Lisa and Debra E., we've sent emails to the addresses provided and forwarded that information to the authors. If anything has gone awry in the communications line, feel free to contact us at contactBMBR(AT)gmail(DOT)com, and we'll coordinate delivery of the prizes.

Thanks, and congratulations!

Review: The Decisions We Make by R.J. Scott

Daniel Keyes is an orphan, fostered by the Walkers. The product of a lonely childhood, he is thrown into the chaos of the Walker family and into the life of his new foster brother Jamie.

This story is the journey of Daniel and Jamie finding their place in the world. Through Jamie being a victim of hate crime to coming out to family and friends, there are many decisions the boys have to make before they become men.

A heartwarming story about a grieving orphan and the foster family that helps him heal, and a sweet story about two boys who fall in love.  The characterizations were well done, especially Jamie's.   I could see him so clearly and I just loved him.  I also loved Daniel, so quiet and shy.  The author did a good job showing their feelings for each other, making it easy to see the attachment.  Although the transitions were a little abrupt, I also liked the flashbacks and how they let us see the strong bond between the boys.

After such a sweet set up, I was a little thrown by the craziness of Lucy's storyline. Although it did give us some touching scenes that showed more of the boys' feelings for each other, it was a little over the top for me. I also wish the aftermath had been shown more than told. The reactions and consequences that followed were mostly glossed over, with a quick summary of what happened.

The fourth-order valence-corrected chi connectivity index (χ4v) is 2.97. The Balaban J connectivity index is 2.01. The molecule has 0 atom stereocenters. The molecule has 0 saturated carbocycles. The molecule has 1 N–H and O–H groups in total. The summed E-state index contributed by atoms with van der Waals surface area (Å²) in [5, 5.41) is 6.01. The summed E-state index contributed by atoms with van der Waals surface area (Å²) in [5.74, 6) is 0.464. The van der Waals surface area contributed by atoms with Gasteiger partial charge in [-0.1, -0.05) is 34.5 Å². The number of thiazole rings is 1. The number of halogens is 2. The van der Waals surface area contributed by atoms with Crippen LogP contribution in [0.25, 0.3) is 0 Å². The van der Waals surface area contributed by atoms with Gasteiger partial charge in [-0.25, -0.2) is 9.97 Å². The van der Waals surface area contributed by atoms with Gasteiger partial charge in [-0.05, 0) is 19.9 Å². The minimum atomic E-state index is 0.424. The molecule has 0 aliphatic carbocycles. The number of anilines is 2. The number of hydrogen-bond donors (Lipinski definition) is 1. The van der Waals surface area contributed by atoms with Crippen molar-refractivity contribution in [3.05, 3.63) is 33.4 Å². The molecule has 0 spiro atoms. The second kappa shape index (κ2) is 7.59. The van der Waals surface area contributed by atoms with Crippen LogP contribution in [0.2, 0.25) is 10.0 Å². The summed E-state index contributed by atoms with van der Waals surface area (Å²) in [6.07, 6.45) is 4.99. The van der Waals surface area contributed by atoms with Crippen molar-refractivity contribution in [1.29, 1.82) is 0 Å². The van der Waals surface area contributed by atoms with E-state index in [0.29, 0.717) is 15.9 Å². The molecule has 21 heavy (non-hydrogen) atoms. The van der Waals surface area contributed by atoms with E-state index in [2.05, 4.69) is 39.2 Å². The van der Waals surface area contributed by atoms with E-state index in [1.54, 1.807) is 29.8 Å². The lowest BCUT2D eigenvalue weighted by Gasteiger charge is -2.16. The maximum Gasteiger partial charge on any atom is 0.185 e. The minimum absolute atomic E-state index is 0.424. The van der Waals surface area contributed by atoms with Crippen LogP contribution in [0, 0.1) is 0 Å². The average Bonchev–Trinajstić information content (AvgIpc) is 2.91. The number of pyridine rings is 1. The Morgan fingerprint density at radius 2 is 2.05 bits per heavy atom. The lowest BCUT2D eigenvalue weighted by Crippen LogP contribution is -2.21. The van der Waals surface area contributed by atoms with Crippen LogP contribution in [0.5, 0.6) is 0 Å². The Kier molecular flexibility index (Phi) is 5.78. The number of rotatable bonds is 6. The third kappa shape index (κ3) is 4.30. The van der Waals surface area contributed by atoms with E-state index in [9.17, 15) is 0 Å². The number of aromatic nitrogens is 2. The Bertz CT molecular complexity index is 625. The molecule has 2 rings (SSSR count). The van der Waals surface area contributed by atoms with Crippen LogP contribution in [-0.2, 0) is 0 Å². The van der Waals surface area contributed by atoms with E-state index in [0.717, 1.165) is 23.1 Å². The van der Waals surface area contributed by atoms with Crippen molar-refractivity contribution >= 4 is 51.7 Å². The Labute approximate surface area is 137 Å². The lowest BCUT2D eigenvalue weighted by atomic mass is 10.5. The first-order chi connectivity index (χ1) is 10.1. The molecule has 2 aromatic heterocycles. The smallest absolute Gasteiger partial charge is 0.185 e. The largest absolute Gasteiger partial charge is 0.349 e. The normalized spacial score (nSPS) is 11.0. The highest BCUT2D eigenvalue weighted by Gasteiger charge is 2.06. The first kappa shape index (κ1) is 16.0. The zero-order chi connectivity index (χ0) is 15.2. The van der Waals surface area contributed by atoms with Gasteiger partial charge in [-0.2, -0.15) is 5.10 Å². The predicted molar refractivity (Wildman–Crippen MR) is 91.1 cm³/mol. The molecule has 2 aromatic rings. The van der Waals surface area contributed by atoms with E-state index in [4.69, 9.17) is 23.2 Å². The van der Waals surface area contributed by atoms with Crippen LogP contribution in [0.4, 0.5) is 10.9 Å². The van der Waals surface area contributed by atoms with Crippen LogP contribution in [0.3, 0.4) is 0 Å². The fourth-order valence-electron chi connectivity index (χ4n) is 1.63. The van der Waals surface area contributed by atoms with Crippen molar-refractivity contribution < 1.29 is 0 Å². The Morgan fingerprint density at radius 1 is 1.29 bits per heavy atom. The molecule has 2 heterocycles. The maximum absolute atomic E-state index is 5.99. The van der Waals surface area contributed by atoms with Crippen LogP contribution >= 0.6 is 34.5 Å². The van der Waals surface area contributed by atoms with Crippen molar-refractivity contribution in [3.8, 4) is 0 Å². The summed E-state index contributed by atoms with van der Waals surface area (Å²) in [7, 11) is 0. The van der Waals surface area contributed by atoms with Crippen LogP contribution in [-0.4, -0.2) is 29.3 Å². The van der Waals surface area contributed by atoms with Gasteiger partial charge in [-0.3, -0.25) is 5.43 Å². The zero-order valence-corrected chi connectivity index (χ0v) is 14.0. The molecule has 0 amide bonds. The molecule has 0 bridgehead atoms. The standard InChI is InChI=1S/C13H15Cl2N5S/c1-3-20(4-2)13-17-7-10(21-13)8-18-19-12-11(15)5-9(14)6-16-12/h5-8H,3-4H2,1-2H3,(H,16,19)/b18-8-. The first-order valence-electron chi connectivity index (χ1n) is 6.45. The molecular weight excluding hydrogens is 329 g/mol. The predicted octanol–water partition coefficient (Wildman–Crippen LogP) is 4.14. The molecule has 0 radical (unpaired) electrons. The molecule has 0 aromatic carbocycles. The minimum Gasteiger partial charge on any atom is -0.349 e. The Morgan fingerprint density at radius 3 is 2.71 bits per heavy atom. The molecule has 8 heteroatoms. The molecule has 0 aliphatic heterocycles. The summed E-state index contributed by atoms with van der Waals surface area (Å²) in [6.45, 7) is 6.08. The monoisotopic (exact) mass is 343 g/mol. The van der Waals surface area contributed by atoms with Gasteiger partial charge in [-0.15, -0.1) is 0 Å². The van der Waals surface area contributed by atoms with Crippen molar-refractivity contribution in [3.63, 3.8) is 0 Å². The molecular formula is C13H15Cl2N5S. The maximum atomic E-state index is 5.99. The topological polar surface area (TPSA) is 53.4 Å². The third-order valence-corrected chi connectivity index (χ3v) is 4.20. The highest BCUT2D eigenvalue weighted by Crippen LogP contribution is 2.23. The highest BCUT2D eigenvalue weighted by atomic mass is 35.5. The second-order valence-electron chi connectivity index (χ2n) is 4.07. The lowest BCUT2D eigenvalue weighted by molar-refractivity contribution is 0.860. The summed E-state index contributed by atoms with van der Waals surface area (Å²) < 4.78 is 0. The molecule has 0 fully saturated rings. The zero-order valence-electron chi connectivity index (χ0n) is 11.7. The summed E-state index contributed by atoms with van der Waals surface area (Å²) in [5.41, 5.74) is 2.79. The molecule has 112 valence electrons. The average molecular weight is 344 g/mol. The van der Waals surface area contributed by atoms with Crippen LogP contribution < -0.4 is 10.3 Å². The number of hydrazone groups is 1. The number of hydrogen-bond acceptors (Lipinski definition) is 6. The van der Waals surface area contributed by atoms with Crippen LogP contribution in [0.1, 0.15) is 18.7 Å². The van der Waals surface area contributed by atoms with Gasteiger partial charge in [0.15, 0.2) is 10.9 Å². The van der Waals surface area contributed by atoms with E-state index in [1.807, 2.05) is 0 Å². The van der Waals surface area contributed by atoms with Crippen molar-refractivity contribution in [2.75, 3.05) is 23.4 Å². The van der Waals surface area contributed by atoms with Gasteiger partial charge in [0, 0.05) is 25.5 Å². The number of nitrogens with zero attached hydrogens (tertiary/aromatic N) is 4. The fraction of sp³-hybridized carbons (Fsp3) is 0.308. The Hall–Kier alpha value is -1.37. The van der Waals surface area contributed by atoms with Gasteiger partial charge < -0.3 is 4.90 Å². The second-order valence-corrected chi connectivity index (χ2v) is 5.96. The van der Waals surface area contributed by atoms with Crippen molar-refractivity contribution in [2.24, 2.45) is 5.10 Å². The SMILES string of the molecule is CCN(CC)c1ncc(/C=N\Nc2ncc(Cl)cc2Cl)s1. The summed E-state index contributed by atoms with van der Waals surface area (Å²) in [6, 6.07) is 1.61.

Another storyline later on had the potential for more drama, but was also glossed over a bit. Although I understood Daniel's need for answers, his plan seemed to come out of nowhere. We weren't give any of that background until he put the plan into motion. It didn't help that the new character was particularly weak and I didn't buy her explanations. That whole scenario could have been a much bigger and better part of the story. 

Overall, though, I enjoyed this sentimental story. Full of tender emotions and warm fuzzies, it was an enjoyable read. For fans of feel good YA stories, it should be especially appealing.

Side note:
The boys were high school seniors, planning for college, but they both seemed so young, or at least more innocent than the boys I know and have known at that age.

Details like the foster care system could have done with more research, but I was more focused on the relationships, so I didn't think about it too much.

Find more info on BookLikes and Goodreads

Sunday Funday with the BMBR's M/M Memories!!

We all started reading m/m romance at different points in our lives, so some of us unicorns are taking this Sunday Funday to take a trip down memory lane and reminisce on how it all began...